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Common School Movement

Colonial and Republican Schooling, Changes in the Antebellum Era, The Rise of the Common School

The ubiquity of "common" schools in the United States belies both the long effort to establish a system of publicly supported elementary and secondary schools and the many controversies that have attended public schools before and since their creation. The belief that public, or free, schools and pauper schools were synonymous terms, and that such schools were only for children of the poor, long hampered the acceptance of the idea that publicly supported schools could and should exist for all children, regardless of social class, gender, religion, ethnicity, or country of origin. Moreover, the European and colonial insistence that responsible parents need concern themselves only with the education of their own children through the avenues of the family, church, or the voluntary efforts of like-minded citizens only slowly gave way to the conviction that publicly supported common schools might serve all children equally, and in so doing advance the moral, social, and economic interests so vital to the nation.

The common school movement took hold in the 1830s, and by the time of the Civil War organized systems of common schools had become commonplace throughout most of northern and midwestern states. Expansion of common school systems into the southern and far-western states progressed at a slower rate, but by the opening years of the twentieth century publicly supported systems of common schools had become a cornerstone of the American way of life. However, the emergence of a system of public schools across the nation was neither an inevitable nor an uncontested movement. Moreover, its survival into the future may prove to be as problematic as was its development in the past.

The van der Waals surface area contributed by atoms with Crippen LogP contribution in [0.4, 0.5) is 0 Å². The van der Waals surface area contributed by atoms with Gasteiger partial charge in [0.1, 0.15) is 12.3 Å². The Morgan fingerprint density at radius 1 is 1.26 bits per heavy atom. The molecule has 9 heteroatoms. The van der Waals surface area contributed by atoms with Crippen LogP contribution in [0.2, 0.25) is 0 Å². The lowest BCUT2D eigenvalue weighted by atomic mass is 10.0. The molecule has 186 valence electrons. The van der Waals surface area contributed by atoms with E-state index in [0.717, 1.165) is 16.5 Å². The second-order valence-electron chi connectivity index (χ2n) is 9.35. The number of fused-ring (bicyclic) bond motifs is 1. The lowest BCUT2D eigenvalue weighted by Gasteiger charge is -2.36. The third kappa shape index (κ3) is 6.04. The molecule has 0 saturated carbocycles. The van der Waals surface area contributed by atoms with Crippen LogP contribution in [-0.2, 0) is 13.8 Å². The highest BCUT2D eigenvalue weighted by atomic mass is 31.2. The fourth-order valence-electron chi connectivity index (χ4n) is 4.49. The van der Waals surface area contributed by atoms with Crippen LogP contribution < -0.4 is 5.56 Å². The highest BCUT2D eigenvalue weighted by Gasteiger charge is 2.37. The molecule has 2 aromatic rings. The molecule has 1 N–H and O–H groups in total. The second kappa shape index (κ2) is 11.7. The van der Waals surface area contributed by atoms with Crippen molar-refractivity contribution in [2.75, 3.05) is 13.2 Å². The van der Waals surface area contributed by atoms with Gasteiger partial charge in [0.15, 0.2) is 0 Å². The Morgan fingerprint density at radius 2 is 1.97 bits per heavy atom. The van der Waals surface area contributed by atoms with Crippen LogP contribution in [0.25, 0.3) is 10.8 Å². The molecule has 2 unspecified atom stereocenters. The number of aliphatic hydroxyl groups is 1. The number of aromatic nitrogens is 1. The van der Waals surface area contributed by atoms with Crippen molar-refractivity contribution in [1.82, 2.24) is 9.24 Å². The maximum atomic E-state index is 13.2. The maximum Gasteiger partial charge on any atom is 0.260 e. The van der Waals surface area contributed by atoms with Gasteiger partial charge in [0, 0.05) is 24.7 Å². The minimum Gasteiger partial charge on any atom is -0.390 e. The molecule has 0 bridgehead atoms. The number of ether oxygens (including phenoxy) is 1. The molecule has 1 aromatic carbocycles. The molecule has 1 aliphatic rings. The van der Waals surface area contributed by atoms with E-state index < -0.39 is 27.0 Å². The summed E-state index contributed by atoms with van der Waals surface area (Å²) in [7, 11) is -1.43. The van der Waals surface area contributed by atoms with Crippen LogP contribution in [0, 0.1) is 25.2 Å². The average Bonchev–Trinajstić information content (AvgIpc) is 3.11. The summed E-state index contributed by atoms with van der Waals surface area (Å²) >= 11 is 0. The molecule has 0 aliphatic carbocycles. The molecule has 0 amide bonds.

Colonial and Republican Schooling

From the earliest days of American settlement, education has been a concern. Colonists up and down the Atlantic seaboard established local varieties of both fee and free schools as community conditions, benevolence, and population increase seemed to warrant. However, the Puritans who established the New England colonies displayed a special eagerness to provide for education and literacy as bulwarks against religious and cultural decline. In 1635 Boston town officials saw the need to hire a schoolmaster "for the teaching and nurturing of children with us" (Cremin 1970, p. 180). The Boston Latin Grammar School opened the next year, along with the founding of Harvard College.

Other New England towns moved haltingly toward providing support and encouragement for formal schooling in the same period. The famous Old Deluder Satan Act of 1647 reflected the urgency felt by some Puritan leaders. While not requiring school attendance, this pronouncement by the Massachusetts General Court mandated that towns with fifty or more families were to make provision for instruction in reading and writing, and that in communities of a hundred households or more, grammar schools should be established that would prepare boys for entry into Harvard College. Although noncompliance could result in a fine levied against a town, not all towns adhered to the requirements of the enactment. Throughout the colonial period, provisions for schooling remained very much a matter of local, and somewhat haphazard, arrangements.